New Zealand Travel Log Day 2: Rainy Day

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20061201 NZ 007 Hotel Room view.jpg (1111065 bytes)Woke up on day 2 (or 3?) to another cold, rainy day here on the lake, and SNOW in mountains starting about 2000 feet up the hills!

20061130 NZ 001.jpg (2745672 bytes)The TV announced that this is the last day of Spring, and tomorrow officially starts summer in NZ. It is unseasonably cold up here in the mountains, with the temperature now only 3 Celsius and the high today to be only 9 Centigrade. (And we brought clothes more suitable for Tahiti!)

In reply to Glen's questions about newspapers: there are several here in NZ. Here I am reading the Southland Times, presumably a South Island paper (remember that the entire south island has only 1 million people), and also the Otago Daily Times newspaper. Then there are the national papers (NZ Herald and The Press), so that makes at least four full-size dailies to choose from, plus a myriad of tiny local papers, some weekly. 20061130 NZ 031.jpg (2746833 bytes)

We took this hotel with breakfast included, so we were in the restaurant this morning when it opened at 6 AM for a very large, multi-course breakfast. We shared the dining room with a Japanese tour group, so much to our surprise there were 50 others having breakfast at the same early hour.

Because of the rain/cold, we spent the day on a boat trip across the Lake Wakatipu to a remote "country farm" where they raise sheep, the Walter Peak High Country Farm.

20061201 NZ 009 coal steamer pollutes.jpg (1062688 bytes)The boat, named TSS Earnslaw, was built in 1912. It is a coal-fired steam engine with two propellers, called a "twin screw steamer." It was an historical experience to watch the engineers shovel coal into the furnaces, and watch the steam engines drive the huge pistons that turned the 2 crankshafts which in turn drove the propellers. Very complex original mechanical system, but it worked. The ship cruised at 13 knots across the lake (that's fast). And it belched a lot of black coal-soot smoke.

20061130 NZ 025.jpg (2920345 bytes)Upon arrival at the sheep "station," we had demonstrations of what essentially was a huge sheep farming operation. What a fun experience. We saw the sheep dogs herding the sheep in for us. The dogs are well-trained.

We watched a demonstration of the sheep being sheared; we saw wool being spun into yarn; we had tea in the farmhouse; we had a tour of the farm with native NZ animals they raise for food (such as NZ red deer).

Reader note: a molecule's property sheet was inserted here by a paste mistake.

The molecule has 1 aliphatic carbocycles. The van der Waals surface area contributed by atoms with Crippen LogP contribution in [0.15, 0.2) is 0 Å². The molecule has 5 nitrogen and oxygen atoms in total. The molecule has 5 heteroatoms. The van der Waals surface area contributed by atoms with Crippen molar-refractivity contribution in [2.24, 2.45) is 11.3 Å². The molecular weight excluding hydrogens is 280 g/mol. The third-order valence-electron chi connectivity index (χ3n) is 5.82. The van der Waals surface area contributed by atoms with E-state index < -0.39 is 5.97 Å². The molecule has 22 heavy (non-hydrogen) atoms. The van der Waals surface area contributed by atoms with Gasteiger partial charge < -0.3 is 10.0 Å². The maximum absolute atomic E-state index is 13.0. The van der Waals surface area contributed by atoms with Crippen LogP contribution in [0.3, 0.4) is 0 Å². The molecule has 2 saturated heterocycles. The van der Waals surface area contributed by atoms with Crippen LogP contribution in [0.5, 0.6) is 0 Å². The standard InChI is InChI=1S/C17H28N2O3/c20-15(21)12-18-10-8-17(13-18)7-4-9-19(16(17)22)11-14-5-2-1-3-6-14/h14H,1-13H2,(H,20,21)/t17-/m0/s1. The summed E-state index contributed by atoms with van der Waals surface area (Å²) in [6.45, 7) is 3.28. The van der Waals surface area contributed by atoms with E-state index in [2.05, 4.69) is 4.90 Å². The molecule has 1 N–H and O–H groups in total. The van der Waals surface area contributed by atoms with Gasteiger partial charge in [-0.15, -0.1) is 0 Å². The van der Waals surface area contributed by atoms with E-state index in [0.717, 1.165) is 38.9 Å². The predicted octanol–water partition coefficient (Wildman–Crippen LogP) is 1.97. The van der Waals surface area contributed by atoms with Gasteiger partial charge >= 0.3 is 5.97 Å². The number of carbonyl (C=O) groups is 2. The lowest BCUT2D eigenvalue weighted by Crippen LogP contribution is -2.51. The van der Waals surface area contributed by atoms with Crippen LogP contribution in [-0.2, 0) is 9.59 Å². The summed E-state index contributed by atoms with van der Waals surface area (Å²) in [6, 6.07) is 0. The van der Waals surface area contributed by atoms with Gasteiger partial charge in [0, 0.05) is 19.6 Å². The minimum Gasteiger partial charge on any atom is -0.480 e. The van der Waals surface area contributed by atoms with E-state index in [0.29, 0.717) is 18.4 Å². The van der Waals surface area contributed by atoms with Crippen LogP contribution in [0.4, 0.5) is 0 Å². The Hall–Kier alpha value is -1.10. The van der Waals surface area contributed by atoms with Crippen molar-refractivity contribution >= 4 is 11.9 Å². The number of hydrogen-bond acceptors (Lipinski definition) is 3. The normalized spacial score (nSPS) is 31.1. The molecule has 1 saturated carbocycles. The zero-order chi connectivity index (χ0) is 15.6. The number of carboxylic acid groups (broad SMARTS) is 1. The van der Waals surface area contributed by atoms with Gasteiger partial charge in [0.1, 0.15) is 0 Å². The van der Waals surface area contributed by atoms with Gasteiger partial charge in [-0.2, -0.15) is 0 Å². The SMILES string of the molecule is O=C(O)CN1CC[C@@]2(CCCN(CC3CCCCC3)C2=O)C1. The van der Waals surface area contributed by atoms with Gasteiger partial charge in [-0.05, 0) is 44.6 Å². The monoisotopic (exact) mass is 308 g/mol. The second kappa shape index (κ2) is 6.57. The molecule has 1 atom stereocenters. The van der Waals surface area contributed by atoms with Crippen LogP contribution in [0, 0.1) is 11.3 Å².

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Incidentally, there are 1.75 million red deer in NZ, so it is a big business. Not as big a business as sheep, however... (New Zealand has 40 million sheep).

Tomorrow will be a long day for us. Due to the weather, we have cancelled our airplane travel to Milford Sound, and instead booked an all-day bus trip there and back. The weather has been so bad that they haven't flown to Milford Sound in more than a week, and it doesn't look like it will be clear enough tomorrow. It is a very short flight, but a 5 hour drive each way from here. Even though we have a rental car, I didn't want to drive (especially on the left side along curvy mountainous roads) for 10 hours, so we are going by bus. Leave the car here at the hotel.

20061130 NZ 036.jpg (2124900 bytes)Speaking of driving:

This is Nancy driving in New Zealand. I think it's the first time she ever drove a car with "right-hand steering" and driving on the left side of the road. It's an accomplishment. Very exciting driving on the left, because it takes your full concentration at all times.

20061130 NZ 037.jpg (2701713 bytes)In today's local newspaper (the Otago Daily Times) was an article about the New York Post announcing the five best wineries in the world to visit. One is in California, two in Spain, one in Chile, and one here in Queenstown. So, naturally we had to quickly drive to Peregrine Winery, about 20 minutes east of here.

Yes, that structure is the entry to Peregrine's cellars. This winery building is only 4 years old, designed by a well-known nouveau architect from Wellington. The wines they make here are good, but not particularly special. Nonetheless, we had a great time visiting the winery building that is one of the "five best in the world" as published in the New York Post!

So with our 13-hour excursion planned for tomorrow, I won't have time to put together a travel letter tomorrow, but maybe over the weekend...

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